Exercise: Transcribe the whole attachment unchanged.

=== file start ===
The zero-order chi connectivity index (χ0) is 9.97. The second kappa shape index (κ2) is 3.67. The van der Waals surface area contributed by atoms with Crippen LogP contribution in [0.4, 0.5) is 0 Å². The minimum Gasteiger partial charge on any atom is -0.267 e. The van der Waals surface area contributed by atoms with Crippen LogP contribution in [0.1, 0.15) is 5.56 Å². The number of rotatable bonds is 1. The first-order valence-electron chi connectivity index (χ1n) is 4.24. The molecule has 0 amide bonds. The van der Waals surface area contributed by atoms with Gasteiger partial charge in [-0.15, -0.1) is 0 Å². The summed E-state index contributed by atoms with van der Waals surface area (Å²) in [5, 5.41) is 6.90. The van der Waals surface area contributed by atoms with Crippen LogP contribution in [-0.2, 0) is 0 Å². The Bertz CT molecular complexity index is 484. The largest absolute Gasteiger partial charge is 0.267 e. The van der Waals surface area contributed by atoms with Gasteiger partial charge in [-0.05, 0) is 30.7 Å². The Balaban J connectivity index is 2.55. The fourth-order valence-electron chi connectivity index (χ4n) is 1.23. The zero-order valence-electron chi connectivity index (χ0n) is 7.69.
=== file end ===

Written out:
The zero-order chi connectivity index (χ0) is 9.97. The second kappa shape index (κ2) is 3.67. The van der Waals surface area contributed by atoms with Crippen LogP contribution in [0.4, 0.5) is 0 Å². The minimum Gasteiger partial charge on any atom is -0.267 e. The van der Waals surface area contributed by atoms with Crippen LogP contribution in [0.1, 0.15) is 5.56 Å². The number of rotatable bonds is 1. The first-order valence-electron chi connectivity index (χ1n) is 4.24. The molecule has 0 amide bonds. The van der Waals surface area contributed by atoms with Gasteiger partial charge in [-0.15, -0.1) is 0 Å². The summed E-state index contributed by atoms with van der Waals surface area (Å²) in [5, 5.41) is 6.90. The van der Waals surface area contributed by atoms with Crippen LogP contribution in [-0.2, 0) is 0 Å². The Bertz CT molecular complexity index is 484. The largest absolute Gasteiger partial charge is 0.267 e. The van der Waals surface area contributed by atoms with Gasteiger partial charge in [-0.05, 0) is 30.7 Å². The Balaban J connectivity index is 2.55. The fourth-order valence-electron chi connectivity index (χ4n) is 1.23. The zero-order valence-electron chi connectivity index (χ0n) is 7.69.